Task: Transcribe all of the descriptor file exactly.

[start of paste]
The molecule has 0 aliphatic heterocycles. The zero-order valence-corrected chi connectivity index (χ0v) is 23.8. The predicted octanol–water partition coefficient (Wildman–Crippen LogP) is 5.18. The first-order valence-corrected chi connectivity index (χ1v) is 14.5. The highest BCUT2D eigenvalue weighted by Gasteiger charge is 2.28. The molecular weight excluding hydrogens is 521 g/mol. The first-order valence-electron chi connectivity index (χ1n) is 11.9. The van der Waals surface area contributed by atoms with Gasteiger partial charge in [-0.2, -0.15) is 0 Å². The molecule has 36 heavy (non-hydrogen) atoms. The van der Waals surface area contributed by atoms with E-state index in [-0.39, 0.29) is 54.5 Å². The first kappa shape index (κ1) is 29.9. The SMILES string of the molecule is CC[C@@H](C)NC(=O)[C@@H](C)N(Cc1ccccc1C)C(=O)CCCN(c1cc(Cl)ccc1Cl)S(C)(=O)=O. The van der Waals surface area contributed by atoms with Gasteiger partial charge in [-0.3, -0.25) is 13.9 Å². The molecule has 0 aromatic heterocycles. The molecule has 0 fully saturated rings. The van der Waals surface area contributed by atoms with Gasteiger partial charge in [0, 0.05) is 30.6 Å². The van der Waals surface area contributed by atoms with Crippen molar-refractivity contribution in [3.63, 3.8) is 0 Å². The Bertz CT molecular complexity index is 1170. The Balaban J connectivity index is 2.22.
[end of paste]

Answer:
The molecule has 0 aliphatic heterocycles. The zero-order valence-corrected chi connectivity index (χ0v) is 23.8. The predicted octanol–water partition coefficient (Wildman–Crippen LogP) is 5.18. The first-order valence-corrected chi connectivity index (χ1v) is 14.5. The highest BCUT2D eigenvalue weighted by Gasteiger charge is 2.28. The molecular weight excluding hydrogens is 521 g/mol. The first-order valence-electron chi connectivity index (χ1n) is 11.9. The van der Waals surface area contributed by atoms with Gasteiger partial charge in [-0.2, -0.15) is 0 Å². The molecule has 36 heavy (non-hydrogen) atoms. The van der Waals surface area contributed by atoms with E-state index in [-0.39, 0.29) is 54.5 Å². The first kappa shape index (κ1) is 29.9. The SMILES string of the molecule is CC[C@@H](C)NC(=O)[C@@H](C)N(Cc1ccccc1C)C(=O)CCCN(c1cc(Cl)ccc1Cl)S(C)(=O)=O. The van der Waals surface area contributed by atoms with Gasteiger partial charge in [-0.3, -0.25) is 13.9 Å². The molecule has 0 aromatic heterocycles. The molecule has 0 fully saturated rings. The van der Waals surface area contributed by atoms with Gasteiger partial charge in [0, 0.05) is 30.6 Å². The van der Waals surface area contributed by atoms with Crippen molar-refractivity contribution in [3.63, 3.8) is 0 Å². The Bertz CT molecular complexity index is 1170. The Balaban J connectivity index is 2.22.